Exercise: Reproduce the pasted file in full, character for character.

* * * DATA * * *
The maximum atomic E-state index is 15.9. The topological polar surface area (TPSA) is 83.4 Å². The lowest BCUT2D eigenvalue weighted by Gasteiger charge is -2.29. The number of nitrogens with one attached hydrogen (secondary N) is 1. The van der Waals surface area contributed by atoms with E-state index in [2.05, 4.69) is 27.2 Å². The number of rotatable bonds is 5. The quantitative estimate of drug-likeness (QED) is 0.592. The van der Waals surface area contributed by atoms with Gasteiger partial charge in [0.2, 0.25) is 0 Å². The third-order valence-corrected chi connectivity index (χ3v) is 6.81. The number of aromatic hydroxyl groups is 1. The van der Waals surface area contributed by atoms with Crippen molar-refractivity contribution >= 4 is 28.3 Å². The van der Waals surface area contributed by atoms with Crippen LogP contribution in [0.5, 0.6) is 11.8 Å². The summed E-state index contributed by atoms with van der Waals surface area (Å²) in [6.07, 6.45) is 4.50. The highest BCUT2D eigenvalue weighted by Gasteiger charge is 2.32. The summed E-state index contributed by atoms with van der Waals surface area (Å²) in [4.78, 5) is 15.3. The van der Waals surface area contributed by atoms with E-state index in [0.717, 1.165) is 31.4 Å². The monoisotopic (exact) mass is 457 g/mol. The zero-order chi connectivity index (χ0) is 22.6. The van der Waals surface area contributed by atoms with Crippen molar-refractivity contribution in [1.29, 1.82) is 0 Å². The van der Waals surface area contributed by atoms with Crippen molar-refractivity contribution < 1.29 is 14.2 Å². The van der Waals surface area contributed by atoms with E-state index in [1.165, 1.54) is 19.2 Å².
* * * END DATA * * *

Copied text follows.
The maximum atomic E-state index is 15.9. The topological polar surface area (TPSA) is 83.4 Å². The lowest BCUT2D eigenvalue weighted by Gasteiger charge is -2.29. The number of nitrogens with one attached hydrogen (secondary N) is 1. The van der Waals surface area contributed by atoms with E-state index in [2.05, 4.69) is 27.2 Å². The number of rotatable bonds is 5. The quantitative estimate of drug-likeness (QED) is 0.592. The van der Waals surface area contributed by atoms with Gasteiger partial charge in [0.2, 0.25) is 0 Å². The third-order valence-corrected chi connectivity index (χ3v) is 6.81. The number of aromatic hydroxyl groups is 1. The van der Waals surface area contributed by atoms with Crippen molar-refractivity contribution >= 4 is 28.3 Å². The van der Waals surface area contributed by atoms with Crippen LogP contribution in [0.5, 0.6) is 11.8 Å². The summed E-state index contributed by atoms with van der Waals surface area (Å²) in [6.07, 6.45) is 4.50. The highest BCUT2D eigenvalue weighted by Gasteiger charge is 2.32. The summed E-state index contributed by atoms with van der Waals surface area (Å²) in [4.78, 5) is 15.3. The van der Waals surface area contributed by atoms with E-state index in [0.717, 1.165) is 31.4 Å². The monoisotopic (exact) mass is 457 g/mol. The zero-order chi connectivity index (χ0) is 22.6. The van der Waals surface area contributed by atoms with Crippen molar-refractivity contribution in [1.29, 1.82) is 0 Å². The van der Waals surface area contributed by atoms with Crippen molar-refractivity contribution < 1.29 is 14.2 Å². The van der Waals surface area contributed by atoms with E-state index in [1.165, 1.54) is 19.2 Å².